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Dual-monitor stereo 3D bzflag!

Posted: Tue Aug 01, 2006 12:21 am
by Brave Sir Robin
After some fiddling, I've devised a way to get dual-monitor stereo 3D out of BZFlag (one monitor is right eye, the other is left), at least on Windows. It should work on any OS that allows you to specify the position of dual monitors. The trick is BZFlag's -view stacked option.
To do it, set up your two monitors' resolution so that a sample window (any window will do) stretched across both screens is the same size physically (get out a ruler if necessary.)
Then set your dual monitors to having the secondary monitor below the primary monitor. Take the least y coordinate of the two monitors (i.e. mine are 1154x864 and 1280x800, so the y would be 800) and the least x (1154 in my case), and set your BZFlag to x by 2y with the -geometry switch (e.g. bzflag.exe -geometry 1154x1600). If your primary monitor is the bigger y coordinate (for example, if the 864 were my primary), subtract its y from your "special" y (864-800 = 64) and make that your y offset. So it would be "-geometry 1154x1600+0+64." If your primary monitor is the smallest, make it +0+0. So, with the -view stacked option (splits your screen into two halves, top and bottom), your final command line for this example would be:
"C:\path\to\bzflag\bzflag.exe" -geometry 1154x1600+0+64 -view stacked
Set them up, grab an external keyboard, joystick, or mouse, sit way back, and enjoy big stereo 3D.
Let me know if you actually set this up and it works. ;)

Posted: Tue Aug 01, 2006 12:17 pm
by Spazzy McGee
i'll have a go. the only thing is my laptop has a 12" screen at 1024x768, but my only other free monitor is a massive old Radius studio monitor (about 17") that runs at 1600x1200.

might end up a bit wierd....

Should work...

Posted: Tue Aug 01, 2006 5:38 pm
by Brave Sir Robin
I had (i think) a 15-inch and a 17-inch...that's what the first step is for - just play with the resolution on the second monitor until they're the same size physically. Right is on top and left is on the bottom, so for crosseyed, you would want the secondary monitor (bottom = left) to the right of the primary monitor (laptop). The monitors should be aligned in the display control panel so that the left side of the monitor is aligned to the left side of the display, like this:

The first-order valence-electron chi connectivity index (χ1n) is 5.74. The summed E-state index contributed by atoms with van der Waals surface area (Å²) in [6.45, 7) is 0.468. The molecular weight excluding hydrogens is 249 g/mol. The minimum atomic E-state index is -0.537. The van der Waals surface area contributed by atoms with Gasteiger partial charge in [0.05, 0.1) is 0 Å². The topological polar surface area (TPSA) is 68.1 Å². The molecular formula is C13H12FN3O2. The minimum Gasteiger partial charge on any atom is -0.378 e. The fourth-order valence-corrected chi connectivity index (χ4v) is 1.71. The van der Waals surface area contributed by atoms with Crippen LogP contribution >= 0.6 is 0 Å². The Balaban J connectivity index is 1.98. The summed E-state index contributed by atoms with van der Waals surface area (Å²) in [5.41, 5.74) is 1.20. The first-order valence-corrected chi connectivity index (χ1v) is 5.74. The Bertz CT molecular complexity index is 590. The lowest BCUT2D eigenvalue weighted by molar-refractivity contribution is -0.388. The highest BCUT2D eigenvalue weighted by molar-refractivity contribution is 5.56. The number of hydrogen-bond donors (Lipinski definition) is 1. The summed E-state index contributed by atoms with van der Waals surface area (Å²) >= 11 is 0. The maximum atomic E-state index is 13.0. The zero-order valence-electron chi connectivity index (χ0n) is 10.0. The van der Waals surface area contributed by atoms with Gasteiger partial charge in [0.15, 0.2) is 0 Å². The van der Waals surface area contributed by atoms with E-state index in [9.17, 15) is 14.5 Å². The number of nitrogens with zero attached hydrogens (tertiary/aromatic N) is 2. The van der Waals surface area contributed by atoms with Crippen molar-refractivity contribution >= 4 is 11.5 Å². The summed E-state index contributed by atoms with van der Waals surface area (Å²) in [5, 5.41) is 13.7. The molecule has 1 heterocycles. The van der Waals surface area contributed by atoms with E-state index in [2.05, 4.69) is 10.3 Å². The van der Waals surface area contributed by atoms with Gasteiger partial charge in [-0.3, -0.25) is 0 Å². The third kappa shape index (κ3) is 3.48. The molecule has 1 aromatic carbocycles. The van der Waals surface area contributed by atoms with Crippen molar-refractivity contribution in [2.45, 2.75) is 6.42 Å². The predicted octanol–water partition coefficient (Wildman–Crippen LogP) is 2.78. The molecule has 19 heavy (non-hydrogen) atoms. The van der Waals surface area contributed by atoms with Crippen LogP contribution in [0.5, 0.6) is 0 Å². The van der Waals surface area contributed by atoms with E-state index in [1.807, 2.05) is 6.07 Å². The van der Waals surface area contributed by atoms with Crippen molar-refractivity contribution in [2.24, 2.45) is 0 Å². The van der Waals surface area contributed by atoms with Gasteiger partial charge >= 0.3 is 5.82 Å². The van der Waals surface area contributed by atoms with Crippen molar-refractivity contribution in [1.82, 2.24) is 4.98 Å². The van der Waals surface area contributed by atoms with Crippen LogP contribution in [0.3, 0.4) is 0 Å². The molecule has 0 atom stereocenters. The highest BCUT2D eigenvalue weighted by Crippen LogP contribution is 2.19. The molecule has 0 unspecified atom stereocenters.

|...H.........|<----Laptop (1)
|......H..V..H......|<----Monitor (2)

Hope that helps.

Posted: Tue Aug 01, 2006 8:26 pm
by Spazzy McGee
ok i got it. i'm giving it a go.

edit: whoa this monitor is bigger than i thought! it's 20 inches, and goes right up to 2304x1728! i set it at 1024 x 768 for test puposes

Actually played a little today...

Posted: Wed Aug 02, 2006 1:50 am
by Brave Sir Robin
Well, I actually played a little crosseyed today (in the retro map, if you were wondering), and it was pretty cool. I have yet to play in another map. Whether it's worth the trouble? I'll wait until I've played "solid" maps before I say. But, a couple comments:
:arrow: I had my monitors backwards. Crosseyed should be the other way around than my above post. If your primary (laptop) screen is wider than your normal screen (probably), you'll have to add an x-offset just like with the y.
:arrow: My final settings w/ a 1024x768 monitor and a 1200x800 laptop was:

Code: Select all

bzflag.exe -geometry 1024x1536+256+32
:arrow: A few tweaks to make it better:
__ :arrow: Turn down the graphics if necessary - it's more taxing, I think
__ :arrow: Turn your "treads" option off in Graphics settings. It really gets trippy, especially with some flags, looking at something that close - it's just bad. Don't do it.
__ :arrow: As I have to sit farther away, I grab a joystick and turn the radar size up (under GUI settings).
Other than that, it was a strange experience. I created a separate shortcut for stereo mode, it makes it easier. Anyway, let me know how you do, and thanks for showing interest, Spazzy. :)

DISCLAIMER: I am not responsible for any injuries that might occur trying to do this. This includes back strain (from lifting your monitor), electrocution, or eye strain. That said, it kind of messes with your eyes for a while, but they'll go back to normal after a short while of looking at things not crosseyed.